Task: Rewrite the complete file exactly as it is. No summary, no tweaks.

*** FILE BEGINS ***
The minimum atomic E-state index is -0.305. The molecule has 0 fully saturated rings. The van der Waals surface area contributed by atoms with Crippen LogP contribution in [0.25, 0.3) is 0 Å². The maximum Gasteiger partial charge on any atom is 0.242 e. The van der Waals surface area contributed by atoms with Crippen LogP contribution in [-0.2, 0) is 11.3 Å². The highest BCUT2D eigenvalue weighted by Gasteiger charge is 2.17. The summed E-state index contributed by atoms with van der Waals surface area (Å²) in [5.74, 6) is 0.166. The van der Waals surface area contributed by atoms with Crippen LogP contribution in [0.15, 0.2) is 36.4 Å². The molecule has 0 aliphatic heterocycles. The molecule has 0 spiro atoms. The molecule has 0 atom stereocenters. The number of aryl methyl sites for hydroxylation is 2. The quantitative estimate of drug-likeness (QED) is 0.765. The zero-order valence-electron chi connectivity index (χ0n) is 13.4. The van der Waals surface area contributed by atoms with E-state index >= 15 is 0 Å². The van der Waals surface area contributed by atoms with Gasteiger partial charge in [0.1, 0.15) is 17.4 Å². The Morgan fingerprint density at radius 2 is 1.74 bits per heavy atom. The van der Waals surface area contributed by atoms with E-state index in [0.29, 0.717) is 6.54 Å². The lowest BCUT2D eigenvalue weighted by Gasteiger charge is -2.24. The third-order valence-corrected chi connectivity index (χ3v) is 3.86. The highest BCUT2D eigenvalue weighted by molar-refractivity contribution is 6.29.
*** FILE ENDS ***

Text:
The minimum atomic E-state index is -0.305. The molecule has 0 fully saturated rings. The van der Waals surface area contributed by atoms with Crippen LogP contribution in [0.25, 0.3) is 0 Å². The maximum Gasteiger partial charge on any atom is 0.242 e. The van der Waals surface area contributed by atoms with Crippen LogP contribution in [-0.2, 0) is 11.3 Å². The highest BCUT2D eigenvalue weighted by Gasteiger charge is 2.17. The summed E-state index contributed by atoms with van der Waals surface area (Å²) in [5.74, 6) is 0.166. The van der Waals surface area contributed by atoms with Crippen LogP contribution in [0.15, 0.2) is 36.4 Å². The molecule has 0 aliphatic heterocycles. The molecule has 0 spiro atoms. The molecule has 0 atom stereocenters. The number of aryl methyl sites for hydroxylation is 2. The quantitative estimate of drug-likeness (QED) is 0.765. The zero-order valence-electron chi connectivity index (χ0n) is 13.4. The van der Waals surface area contributed by atoms with E-state index >= 15 is 0 Å². The van der Waals surface area contributed by atoms with Gasteiger partial charge in [0.1, 0.15) is 17.4 Å². The Morgan fingerprint density at radius 2 is 1.74 bits per heavy atom. The van der Waals surface area contributed by atoms with E-state index in [0.29, 0.717) is 6.54 Å². The lowest BCUT2D eigenvalue weighted by Gasteiger charge is -2.24. The third-order valence-corrected chi connectivity index (χ3v) is 3.86. The highest BCUT2D eigenvalue weighted by molar-refractivity contribution is 6.29.